Format

Send to

Choose Destination
See comment in PubMed Commons below
Front Neurol. 2012 Feb 20;3:18. doi: 10.3389/fneur.2012.00018. eCollection 2012.

The modified ampullar approach for vestibular implant surgery: feasibility and its first application in a human with a long-term vestibular loss.

Author information

  • 1Department of Otolaryngology and Head and Neck Surgery, Maastricht University Medical Centre Maastricht, Netherlands.

Abstract

OBJECTIVE:

To assess, for the first time in a human with a long-term vestibular loss, a modified approach to the ampullae and the feasibility of evoking a VOR by ampullar stimulation.

MATERIALS AND METHODS:

Peroperative stimulation of the ampullae, using the ampullar approach, was performed under full anesthesia during cochlear implantation in a 21-year-old female patient, who had experienced bilateral vestibular areflexia and sensorineural hearing loss for almost 20 years.

RESULTS:

The modified ampullar approach was performed successfully with as minimally invasive surgery as possible. Ampullar stimulation evoked eye movements containing vectors congruent with the stimulated canal. As expected, the preliminary electrophysiological data were influenced by the general anesthesia, which resulted in current spread and reduced maximum amplitudes of eye movement. Nevertheless, they confirm the feasibility of ampullar stimulation.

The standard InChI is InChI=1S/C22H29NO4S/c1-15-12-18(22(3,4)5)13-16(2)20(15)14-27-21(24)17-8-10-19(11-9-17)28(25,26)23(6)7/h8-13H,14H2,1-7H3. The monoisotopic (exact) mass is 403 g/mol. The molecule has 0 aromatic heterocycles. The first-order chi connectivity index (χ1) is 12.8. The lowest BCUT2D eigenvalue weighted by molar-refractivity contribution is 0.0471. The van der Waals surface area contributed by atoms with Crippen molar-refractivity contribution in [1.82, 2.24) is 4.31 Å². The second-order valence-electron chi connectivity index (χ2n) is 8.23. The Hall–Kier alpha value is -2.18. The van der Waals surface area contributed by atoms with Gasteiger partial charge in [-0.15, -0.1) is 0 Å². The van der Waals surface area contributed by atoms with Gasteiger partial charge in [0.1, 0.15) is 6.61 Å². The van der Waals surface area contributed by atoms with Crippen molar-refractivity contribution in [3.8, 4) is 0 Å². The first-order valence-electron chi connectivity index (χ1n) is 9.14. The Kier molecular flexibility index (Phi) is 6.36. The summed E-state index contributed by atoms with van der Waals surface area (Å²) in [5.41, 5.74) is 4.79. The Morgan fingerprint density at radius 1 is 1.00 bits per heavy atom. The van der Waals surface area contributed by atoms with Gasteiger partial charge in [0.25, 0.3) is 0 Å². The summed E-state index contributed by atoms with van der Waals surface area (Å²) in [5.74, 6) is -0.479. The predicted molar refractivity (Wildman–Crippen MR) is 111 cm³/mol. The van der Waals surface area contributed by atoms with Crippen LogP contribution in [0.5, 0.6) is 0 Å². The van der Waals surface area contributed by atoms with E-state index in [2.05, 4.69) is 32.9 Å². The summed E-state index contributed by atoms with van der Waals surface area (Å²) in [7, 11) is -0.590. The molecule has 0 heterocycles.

CONCLUSION:

The modified ampullar approach provides safe access to the ampullae using as minimally invasive surgery as possible. For the first time in a human with long-term bilateral vestibular areflexia, it is shown that the VOR can be evoked by ampullar stimulation, even when there has been no vestibular function for almost 20 years. This approach should be considered in vestibular surgery, as it provides safe access to one of the most favorable stimulus locations for development of a vestibular implant.

KEYWORDS:

acclimation; adaptation; ampullar approach; bilateral vestibular areflexia; bilateral vestibulopathy; neural prosthesis; vestibular implant; vestibular prosthesis

PubMed Commons home

PubMed Commons

0 comments
How to join PubMed Commons

    Supplemental Content

    Full text links

    Icon for Frontiers Media SA Icon for PubMed Central
    Loading ...
    Write to the Help Desk